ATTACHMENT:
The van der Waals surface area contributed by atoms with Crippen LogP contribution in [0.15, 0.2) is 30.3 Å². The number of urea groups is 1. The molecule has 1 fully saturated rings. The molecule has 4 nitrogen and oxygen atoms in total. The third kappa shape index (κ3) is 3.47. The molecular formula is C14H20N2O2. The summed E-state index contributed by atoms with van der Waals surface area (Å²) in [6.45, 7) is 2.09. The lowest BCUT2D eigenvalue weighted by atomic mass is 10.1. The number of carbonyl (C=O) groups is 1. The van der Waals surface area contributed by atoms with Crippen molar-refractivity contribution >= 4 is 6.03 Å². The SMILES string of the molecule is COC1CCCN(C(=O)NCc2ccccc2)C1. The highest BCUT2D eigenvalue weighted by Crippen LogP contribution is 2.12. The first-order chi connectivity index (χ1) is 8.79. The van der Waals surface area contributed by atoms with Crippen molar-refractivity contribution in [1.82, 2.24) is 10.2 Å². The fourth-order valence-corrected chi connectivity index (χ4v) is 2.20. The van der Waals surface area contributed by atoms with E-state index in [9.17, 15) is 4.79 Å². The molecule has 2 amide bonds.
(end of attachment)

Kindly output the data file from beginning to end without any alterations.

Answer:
The van der Waals surface area contributed by atoms with Crippen LogP contribution in [0.15, 0.2) is 30.3 Å². The number of urea groups is 1. The molecule has 1 fully saturated rings. The molecule has 4 nitrogen and oxygen atoms in total. The third kappa shape index (κ3) is 3.47. The molecular formula is C14H20N2O2. The summed E-state index contributed by atoms with van der Waals surface area (Å²) in [6.45, 7) is 2.09. The lowest BCUT2D eigenvalue weighted by atomic mass is 10.1. The number of carbonyl (C=O) groups is 1. The van der Waals surface area contributed by atoms with Crippen molar-refractivity contribution >= 4 is 6.03 Å². The SMILES string of the molecule is COC1CCCN(C(=O)NCc2ccccc2)C1. The highest BCUT2D eigenvalue weighted by Crippen LogP contribution is 2.12. The first-order chi connectivity index (χ1) is 8.79. The van der Waals surface area contributed by atoms with Crippen molar-refractivity contribution in [1.82, 2.24) is 10.2 Å². The fourth-order valence-corrected chi connectivity index (χ4v) is 2.20. The van der Waals surface area contributed by atoms with E-state index in [9.17, 15) is 4.79 Å². The molecule has 2 amide bonds.